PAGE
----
Yes, there is nothing worse than doing a Google search for symptoms when you are already worried.
There are many things these lumps could be. But of course only a vet can find out and tell you. A fine-needle aspiration can usually tell if they are fatty lumps or fluid-filled cysts for example.
Your dog won't need an anesthetic for a needle-biopsy.
These are not ever 100% foolproof, but can often tell quite quickly if the lumps are definitely "benign" (harmless)
But it is also possible this is mammary cancer and that you have to be prepared for.
The good news is this: If it hasn't metastasized (spread to other organs) then surgery alone is usually a cure! But how much surgery....depends on the extent of the affected mammary tissue.
Sometimes, especially if caught early, removal of the lumps themselves will be enough.
But if there is other tissue which the vet doesn't like the look of, then a half mammary-strip may be the best solution.
Dogs have two sets of mammary glands; the lower set and the higher set. These are not on the same "system", and are linked to different sets of lymph nodes (in the groin, and also in the armpits)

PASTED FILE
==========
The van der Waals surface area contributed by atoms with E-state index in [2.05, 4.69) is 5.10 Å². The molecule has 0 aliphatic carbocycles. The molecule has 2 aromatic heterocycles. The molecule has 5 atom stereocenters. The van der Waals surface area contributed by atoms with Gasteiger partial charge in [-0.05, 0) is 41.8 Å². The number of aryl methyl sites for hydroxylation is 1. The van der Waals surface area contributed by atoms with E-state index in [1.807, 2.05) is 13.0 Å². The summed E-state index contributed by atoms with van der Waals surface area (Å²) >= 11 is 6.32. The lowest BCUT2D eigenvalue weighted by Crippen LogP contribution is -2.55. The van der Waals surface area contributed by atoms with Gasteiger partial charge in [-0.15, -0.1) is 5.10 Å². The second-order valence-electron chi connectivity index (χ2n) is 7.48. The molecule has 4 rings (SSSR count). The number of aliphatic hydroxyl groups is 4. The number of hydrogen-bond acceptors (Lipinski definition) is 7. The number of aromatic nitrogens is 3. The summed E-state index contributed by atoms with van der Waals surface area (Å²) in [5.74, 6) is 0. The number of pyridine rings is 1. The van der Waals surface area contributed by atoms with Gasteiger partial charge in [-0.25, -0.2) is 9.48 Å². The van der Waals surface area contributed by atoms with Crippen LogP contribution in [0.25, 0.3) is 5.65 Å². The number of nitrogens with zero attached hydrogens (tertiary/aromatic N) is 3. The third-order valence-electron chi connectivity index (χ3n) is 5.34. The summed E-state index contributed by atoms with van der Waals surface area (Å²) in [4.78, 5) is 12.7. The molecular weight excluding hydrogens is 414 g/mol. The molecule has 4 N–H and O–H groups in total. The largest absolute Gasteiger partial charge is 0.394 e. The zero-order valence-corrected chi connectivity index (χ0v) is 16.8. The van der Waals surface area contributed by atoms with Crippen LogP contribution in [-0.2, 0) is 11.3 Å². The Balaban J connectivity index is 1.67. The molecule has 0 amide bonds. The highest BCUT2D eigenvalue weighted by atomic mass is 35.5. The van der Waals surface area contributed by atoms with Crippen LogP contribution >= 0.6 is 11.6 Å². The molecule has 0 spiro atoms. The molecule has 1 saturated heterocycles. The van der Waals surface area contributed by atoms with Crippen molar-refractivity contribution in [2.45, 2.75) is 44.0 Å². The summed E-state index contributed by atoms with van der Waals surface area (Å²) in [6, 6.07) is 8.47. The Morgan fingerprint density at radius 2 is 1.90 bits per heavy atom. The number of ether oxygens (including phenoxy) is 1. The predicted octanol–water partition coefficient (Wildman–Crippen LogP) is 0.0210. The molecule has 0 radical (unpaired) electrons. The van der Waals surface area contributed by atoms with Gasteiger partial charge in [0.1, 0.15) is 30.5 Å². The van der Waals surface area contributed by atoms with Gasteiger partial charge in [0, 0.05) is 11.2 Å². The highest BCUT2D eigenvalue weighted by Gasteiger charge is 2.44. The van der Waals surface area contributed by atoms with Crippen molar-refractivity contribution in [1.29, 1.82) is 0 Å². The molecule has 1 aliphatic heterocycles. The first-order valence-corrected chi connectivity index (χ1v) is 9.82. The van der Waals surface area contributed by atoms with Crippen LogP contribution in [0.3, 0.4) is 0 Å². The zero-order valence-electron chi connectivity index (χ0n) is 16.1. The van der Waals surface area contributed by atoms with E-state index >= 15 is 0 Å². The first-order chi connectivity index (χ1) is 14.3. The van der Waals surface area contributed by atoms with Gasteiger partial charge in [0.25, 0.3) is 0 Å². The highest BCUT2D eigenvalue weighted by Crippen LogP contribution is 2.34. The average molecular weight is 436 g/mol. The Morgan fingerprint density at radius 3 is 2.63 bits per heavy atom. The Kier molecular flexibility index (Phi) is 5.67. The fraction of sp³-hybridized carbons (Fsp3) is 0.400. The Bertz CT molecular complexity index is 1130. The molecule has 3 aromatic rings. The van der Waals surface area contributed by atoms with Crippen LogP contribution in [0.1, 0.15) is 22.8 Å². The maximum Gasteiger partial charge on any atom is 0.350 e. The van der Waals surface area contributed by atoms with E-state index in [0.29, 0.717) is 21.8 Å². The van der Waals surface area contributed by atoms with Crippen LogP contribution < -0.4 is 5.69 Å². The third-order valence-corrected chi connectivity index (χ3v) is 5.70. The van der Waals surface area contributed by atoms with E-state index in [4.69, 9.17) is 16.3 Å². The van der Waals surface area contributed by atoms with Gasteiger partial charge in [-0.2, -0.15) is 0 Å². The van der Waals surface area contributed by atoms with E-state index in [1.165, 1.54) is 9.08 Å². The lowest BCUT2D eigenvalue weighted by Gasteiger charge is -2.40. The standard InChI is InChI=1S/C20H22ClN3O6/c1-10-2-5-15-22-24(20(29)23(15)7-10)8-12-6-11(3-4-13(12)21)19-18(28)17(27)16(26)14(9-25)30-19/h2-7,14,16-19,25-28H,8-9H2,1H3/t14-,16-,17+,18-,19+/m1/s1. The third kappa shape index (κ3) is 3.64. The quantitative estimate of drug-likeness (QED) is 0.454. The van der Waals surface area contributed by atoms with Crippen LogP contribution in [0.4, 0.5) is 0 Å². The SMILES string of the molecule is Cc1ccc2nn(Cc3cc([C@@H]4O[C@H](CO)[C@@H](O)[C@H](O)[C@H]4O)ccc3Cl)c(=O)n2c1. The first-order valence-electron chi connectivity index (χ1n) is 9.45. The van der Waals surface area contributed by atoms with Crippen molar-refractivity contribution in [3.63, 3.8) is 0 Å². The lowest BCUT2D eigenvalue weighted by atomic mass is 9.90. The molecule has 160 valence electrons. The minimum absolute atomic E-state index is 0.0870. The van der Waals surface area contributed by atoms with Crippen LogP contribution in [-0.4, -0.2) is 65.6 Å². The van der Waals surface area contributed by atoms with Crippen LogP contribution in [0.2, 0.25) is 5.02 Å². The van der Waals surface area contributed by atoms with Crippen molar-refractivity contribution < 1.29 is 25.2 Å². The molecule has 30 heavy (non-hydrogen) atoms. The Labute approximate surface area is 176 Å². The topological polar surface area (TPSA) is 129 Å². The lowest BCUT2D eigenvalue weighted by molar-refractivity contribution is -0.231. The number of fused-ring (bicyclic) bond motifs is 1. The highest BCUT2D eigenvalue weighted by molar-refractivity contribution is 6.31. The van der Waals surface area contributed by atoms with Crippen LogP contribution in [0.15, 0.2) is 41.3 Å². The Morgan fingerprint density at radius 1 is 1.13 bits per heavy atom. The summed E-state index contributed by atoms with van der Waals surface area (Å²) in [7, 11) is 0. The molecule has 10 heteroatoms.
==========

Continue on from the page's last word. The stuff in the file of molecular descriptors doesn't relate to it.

So very often if suspect tissue is found in say -the lower set of mammary glands, this can be unconnected to the upper set.
So even if a mammary strip is recommended, it usually ends up being a "half-strip".
My own dog survived mammary cancer excellently with no return of it. She was 14 when she had the surgery, and was chasing the frisbee again after her restricted exercise period was over!
Your other issue obviously -is the cost (if needed) It will cost a few hundred dollars/pounds. etc
So also do what you can to be prepared for that, such as organising funding for it by any means.